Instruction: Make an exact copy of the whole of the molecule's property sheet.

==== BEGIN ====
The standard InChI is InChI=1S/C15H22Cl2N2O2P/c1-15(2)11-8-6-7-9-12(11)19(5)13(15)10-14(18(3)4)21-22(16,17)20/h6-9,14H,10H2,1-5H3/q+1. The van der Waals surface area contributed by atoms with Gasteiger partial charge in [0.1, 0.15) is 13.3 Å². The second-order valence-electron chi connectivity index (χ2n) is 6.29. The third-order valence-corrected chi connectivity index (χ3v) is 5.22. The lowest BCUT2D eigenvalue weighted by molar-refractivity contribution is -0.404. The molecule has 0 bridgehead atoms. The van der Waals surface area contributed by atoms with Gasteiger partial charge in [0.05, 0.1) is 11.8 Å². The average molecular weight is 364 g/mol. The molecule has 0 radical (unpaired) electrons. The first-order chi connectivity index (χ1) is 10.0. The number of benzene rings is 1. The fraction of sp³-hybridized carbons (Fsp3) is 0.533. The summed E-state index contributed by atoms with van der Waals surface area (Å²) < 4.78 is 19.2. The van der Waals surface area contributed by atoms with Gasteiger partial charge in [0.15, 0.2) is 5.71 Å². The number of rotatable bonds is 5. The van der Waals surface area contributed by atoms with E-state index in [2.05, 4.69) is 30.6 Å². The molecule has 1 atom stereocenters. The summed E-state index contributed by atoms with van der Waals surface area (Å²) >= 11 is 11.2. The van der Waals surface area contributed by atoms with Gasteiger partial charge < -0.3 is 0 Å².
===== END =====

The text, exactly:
The standard InChI is InChI=1S/C15H22Cl2N2O2P/c1-15(2)11-8-6-7-9-12(11)19(5)13(15)10-14(18(3)4)21-22(16,17)20/h6-9,14H,10H2,1-5H3/q+1. The van der Waals surface area contributed by atoms with Gasteiger partial charge in [0.1, 0.15) is 13.3 Å². The second-order valence-electron chi connectivity index (χ2n) is 6.29. The third-order valence-corrected chi connectivity index (χ3v) is 5.22. The lowest BCUT2D eigenvalue weighted by molar-refractivity contribution is -0.404. The molecule has 0 bridgehead atoms. The van der Waals surface area contributed by atoms with Gasteiger partial charge in [0.05, 0.1) is 11.8 Å². The average molecular weight is 364 g/mol. The molecule has 0 radical (unpaired) electrons. The first-order chi connectivity index (χ1) is 10.0. The number of benzene rings is 1. The fraction of sp³-hybridized carbons (Fsp3) is 0.533. The summed E-state index contributed by atoms with van der Waals surface area (Å²) < 4.78 is 19.2. The van der Waals surface area contributed by atoms with Gasteiger partial charge in [0.15, 0.2) is 5.71 Å². The number of rotatable bonds is 5. The van der Waals surface area contributed by atoms with E-state index in [2.05, 4.69) is 30.6 Å². The molecule has 1 atom stereocenters. The summed E-state index contributed by atoms with van der Waals surface area (Å²) >= 11 is 11.2. The van der Waals surface area contributed by atoms with Gasteiger partial charge < -0.3 is 0 Å².